Scientists Just Discovered A Solar System Bigger Than Ours – Much Bigger

Science has discovered a solar system much larger than our own – much, much larger. On Tuesday, the Royal Astronomical Society announced that a team of scientists from the US, UK and Australia had linked a towering planet – 2MASS J2126 – to a star called TYC 9486-927-1. The star is a few trillion kilometers from 2MASS J2126, or 7,000 times farther than us from the sun. The planet is thought to have between 11.6 and 15 times the mass of Jupiter.

“This is the largest planetary system discovered to date, and its two members have been known for eight years,” said the paper’s lead author, Niall Deacon, in the announcement, “but no one has had linked the objects before. The planet is not as lonely as we first thought, but it is certainly in a very long distance relationship.”

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With his subtle relational pun, Deacon references 2MASS J2126’s previous status as a lonely planet – a starless rogue world to circle, which floats rather freely around the Milky Way. 2MASS J2126, according to the announcement, would take about 900,000 Earth years to complete an orbit around its “sun”. The two are so distant from each other that no one has ever connected them.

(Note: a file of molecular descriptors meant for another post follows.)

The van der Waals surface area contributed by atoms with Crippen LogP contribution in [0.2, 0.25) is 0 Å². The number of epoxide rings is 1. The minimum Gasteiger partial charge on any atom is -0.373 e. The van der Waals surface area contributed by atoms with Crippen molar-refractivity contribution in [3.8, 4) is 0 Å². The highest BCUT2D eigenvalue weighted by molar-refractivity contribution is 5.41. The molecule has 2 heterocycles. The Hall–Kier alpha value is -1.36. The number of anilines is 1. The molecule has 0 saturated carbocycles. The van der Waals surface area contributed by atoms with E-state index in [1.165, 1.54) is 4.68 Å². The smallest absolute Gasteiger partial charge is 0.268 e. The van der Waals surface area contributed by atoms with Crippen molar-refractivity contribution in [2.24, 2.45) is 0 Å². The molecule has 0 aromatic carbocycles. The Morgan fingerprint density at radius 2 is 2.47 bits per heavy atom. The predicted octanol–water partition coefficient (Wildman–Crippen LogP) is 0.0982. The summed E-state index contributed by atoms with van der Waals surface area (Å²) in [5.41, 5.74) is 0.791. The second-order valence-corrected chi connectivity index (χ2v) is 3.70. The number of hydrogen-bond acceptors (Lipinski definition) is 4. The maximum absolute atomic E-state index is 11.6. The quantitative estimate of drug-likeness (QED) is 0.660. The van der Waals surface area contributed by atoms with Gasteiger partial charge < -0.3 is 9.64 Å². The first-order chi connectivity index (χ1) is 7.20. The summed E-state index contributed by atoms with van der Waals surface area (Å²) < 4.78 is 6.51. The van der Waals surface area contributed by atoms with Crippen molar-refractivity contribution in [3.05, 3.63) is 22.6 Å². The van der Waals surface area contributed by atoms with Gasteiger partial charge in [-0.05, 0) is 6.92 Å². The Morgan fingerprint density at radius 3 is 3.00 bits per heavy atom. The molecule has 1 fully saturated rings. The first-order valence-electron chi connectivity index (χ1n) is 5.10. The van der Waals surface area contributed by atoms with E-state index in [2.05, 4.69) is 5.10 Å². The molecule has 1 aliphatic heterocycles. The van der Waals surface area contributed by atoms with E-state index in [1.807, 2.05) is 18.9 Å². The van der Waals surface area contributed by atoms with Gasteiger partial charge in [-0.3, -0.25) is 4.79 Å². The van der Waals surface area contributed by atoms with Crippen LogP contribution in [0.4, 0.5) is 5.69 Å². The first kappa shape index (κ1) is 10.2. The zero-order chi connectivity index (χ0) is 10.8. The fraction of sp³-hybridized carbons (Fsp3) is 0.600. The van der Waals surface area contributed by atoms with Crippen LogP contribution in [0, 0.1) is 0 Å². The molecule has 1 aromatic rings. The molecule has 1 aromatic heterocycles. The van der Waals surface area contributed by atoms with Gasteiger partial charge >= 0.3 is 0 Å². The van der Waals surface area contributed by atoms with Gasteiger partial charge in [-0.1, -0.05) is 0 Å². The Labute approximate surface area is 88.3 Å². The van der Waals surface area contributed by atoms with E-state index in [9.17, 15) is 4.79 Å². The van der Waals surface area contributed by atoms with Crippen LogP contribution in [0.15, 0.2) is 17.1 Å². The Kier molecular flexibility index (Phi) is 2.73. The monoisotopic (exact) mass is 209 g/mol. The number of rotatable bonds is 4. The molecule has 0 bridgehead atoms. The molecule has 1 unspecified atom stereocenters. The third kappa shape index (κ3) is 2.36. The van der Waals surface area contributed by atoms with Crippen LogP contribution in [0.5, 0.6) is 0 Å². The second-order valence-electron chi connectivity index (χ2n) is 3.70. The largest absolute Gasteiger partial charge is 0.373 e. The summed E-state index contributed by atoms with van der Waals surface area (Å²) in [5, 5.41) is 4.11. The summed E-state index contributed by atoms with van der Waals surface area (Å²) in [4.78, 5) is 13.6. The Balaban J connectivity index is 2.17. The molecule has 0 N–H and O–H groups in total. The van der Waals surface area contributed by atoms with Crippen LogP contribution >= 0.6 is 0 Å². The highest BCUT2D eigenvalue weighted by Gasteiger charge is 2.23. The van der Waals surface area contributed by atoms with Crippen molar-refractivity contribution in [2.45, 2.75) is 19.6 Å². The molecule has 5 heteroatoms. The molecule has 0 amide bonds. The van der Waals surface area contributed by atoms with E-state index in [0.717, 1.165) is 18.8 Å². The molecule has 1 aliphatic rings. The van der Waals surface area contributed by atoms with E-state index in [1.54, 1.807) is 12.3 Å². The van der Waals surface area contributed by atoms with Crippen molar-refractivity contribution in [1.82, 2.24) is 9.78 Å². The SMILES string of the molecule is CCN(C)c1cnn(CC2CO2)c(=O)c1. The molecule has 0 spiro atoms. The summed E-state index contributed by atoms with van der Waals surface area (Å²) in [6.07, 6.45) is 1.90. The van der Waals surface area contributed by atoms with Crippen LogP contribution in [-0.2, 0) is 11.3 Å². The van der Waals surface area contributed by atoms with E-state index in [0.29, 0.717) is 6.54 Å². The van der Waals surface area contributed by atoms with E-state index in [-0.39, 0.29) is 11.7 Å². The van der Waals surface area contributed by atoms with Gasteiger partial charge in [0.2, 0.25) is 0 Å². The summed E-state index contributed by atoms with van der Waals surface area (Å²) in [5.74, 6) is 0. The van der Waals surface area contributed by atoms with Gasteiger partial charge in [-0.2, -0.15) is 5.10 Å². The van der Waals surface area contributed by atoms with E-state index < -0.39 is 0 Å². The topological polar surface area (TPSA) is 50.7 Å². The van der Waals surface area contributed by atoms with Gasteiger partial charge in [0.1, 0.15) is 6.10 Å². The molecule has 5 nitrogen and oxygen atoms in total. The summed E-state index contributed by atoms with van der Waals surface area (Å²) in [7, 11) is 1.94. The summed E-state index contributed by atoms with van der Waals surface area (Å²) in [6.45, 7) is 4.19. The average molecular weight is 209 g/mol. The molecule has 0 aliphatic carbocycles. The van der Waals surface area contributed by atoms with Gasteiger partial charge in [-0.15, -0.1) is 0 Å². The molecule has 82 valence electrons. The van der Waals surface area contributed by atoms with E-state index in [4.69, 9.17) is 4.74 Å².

NASA/JPL-Caltech

But now that we know about this huge, albeit nearly empty, solar system, another question arises: Could this once lonely planet be home to extraterrestrial life? In a 2014 episode of Cosmos: A Space-Time OdysseyTwitter-savvy astrophysicist Neil deGrasse Tyson discussed lonely planets.

“They are orphans, driven from their parent stars during the chaotic birth of their native solar system,” he said. “Rogue planets are molten at the core, but frozen at the surface. There may be oceans of liquid water in the area between these extremes. Who knows what might be swimming there?”

For a planet to support life, it needs water. Some lonely planets might have this, if they are shrouded in an insulating layer – like ice or atmosphere – thick enough to trap the heat generated at their core. But the RAS thinks the chances of 2MASS J2126 harboring extraterrestrial life are slim.

“There are few prospects for life on an exotic world like this,” the ad said, “but all inhabitants would see their ‘sun’ only as a shining star, and might not even imagine that they’re connected to it at all.”

Once a lonely planet, always a lonely planet.

Arline J. Mercier